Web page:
My friend Yumiko has a huge collection of Japanese craft books of all sorts, and she brought a few of her crochet ones to our stitch group a couple months ago to show me. I fell in love with two of the flower ones so I searched them up on Yes Asia and bought them, along with this book on hemp bags (ISBN978-4-7778-1482-4). I had no idea what was in it really, I managed to find a few photos online, but it was a bit of a gamble! When they arrived I was pleased I'd taken the chance and am looking forward to doing several of them.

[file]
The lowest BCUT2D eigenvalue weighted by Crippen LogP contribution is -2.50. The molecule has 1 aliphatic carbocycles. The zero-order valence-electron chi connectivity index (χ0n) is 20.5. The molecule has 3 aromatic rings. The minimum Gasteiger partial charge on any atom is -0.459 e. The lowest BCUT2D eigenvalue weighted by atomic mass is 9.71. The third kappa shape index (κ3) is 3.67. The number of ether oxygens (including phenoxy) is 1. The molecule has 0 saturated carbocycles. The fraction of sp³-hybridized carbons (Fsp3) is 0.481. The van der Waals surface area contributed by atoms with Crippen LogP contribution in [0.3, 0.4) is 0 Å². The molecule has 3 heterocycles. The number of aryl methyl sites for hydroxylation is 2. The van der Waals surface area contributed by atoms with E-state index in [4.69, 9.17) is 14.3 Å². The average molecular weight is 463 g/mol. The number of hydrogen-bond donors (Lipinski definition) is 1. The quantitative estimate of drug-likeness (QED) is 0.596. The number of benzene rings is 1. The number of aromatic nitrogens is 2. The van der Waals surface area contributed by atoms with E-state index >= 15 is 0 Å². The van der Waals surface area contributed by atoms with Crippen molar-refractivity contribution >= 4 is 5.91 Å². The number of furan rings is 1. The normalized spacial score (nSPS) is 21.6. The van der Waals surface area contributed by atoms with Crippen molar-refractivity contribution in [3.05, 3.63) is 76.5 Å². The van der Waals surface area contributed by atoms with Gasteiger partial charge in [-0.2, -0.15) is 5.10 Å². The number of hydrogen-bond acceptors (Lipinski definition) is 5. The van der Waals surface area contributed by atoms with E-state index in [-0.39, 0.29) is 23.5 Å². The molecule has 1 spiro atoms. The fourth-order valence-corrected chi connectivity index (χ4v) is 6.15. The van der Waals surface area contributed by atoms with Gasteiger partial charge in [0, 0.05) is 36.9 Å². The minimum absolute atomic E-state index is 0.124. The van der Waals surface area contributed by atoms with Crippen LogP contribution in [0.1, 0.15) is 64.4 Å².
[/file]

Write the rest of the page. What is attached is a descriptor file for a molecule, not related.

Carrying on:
Hemp isn't the most common yarn but luckily the Hemp Store on K'Road here in Auckland carries twine, which is the same thing I think, and there are sources online. I don't often go down to K'Road so it was a nice outing and the Hemp Store was pretty much as I'd expected - incense, reggae, bongs and a really good assortment of different weights of hemp twine, along with rope and some webbing. I did feel like I should have a big sign with me that said "I'M ONLY HERE FOR THE TWINE" though. That's probably hopelessly middle-class of me! Actually I probably looked hopelessly middle-class with Hazel in tow and no-one had any illusions about me at all, but I'll pretend I'm hip enough for there to be doubts ;) I was hoping Yumiko would be at group this morning to help me get started but she wasn't, so I puzzled through the pattern instructions with the help of Christina. Yumiko did tell me that Japanese patterns aren't nearly as prescriptive as western ones, so there's no gauge or hook size, and as usual, very little in terms of instructions just good illustrations. It's not like a bag is hard though, do a rectangle (this one is just back and forth) and then start up the sides by going around and around. Oh boy though, it's hard work doing the actual crocheting because the twine's so stiff! The others were laughing at me making little noises of effort at the end as my hands tired, and I'm pretty sure they will be sore tomorrow! It's clearly not a project I'll be done in a hurry, an hour here or there will be the only way I can survive. The twine itself is nice to touch as it's waxed so it has a smooth texture and a pleasing stiffness when crocheted. It does twist and curl though, so depending on whether the sides push the bottom flat, or if they twist themselves, I may need to investigate how to block hemp.